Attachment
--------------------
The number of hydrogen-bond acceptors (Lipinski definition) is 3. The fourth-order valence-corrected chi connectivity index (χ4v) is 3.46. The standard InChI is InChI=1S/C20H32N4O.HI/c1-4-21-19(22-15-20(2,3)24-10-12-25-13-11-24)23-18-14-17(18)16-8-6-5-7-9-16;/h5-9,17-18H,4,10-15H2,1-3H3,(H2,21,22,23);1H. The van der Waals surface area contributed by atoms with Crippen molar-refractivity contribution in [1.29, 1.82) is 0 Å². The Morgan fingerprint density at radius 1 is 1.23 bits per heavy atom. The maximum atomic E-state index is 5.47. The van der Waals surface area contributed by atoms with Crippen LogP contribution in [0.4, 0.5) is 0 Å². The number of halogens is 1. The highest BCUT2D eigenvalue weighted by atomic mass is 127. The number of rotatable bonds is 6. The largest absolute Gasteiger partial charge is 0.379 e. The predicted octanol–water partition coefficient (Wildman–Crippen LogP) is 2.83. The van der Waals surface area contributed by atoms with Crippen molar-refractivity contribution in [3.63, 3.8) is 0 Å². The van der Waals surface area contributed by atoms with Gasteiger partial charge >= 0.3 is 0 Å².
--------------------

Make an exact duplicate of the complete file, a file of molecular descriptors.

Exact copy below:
The number of hydrogen-bond acceptors (Lipinski definition) is 3. The fourth-order valence-corrected chi connectivity index (χ4v) is 3.46. The standard InChI is InChI=1S/C20H32N4O.HI/c1-4-21-19(22-15-20(2,3)24-10-12-25-13-11-24)23-18-14-17(18)16-8-6-5-7-9-16;/h5-9,17-18H,4,10-15H2,1-3H3,(H2,21,22,23);1H. The van der Waals surface area contributed by atoms with Crippen molar-refractivity contribution in [1.29, 1.82) is 0 Å². The Morgan fingerprint density at radius 1 is 1.23 bits per heavy atom. The maximum atomic E-state index is 5.47. The van der Waals surface area contributed by atoms with Crippen LogP contribution in [0.4, 0.5) is 0 Å². The number of halogens is 1. The highest BCUT2D eigenvalue weighted by atomic mass is 127. The number of rotatable bonds is 6. The largest absolute Gasteiger partial charge is 0.379 e. The predicted octanol–water partition coefficient (Wildman–Crippen LogP) is 2.83. The van der Waals surface area contributed by atoms with Crippen molar-refractivity contribution in [3.63, 3.8) is 0 Å². The van der Waals surface area contributed by atoms with Gasteiger partial charge >= 0.3 is 0 Å².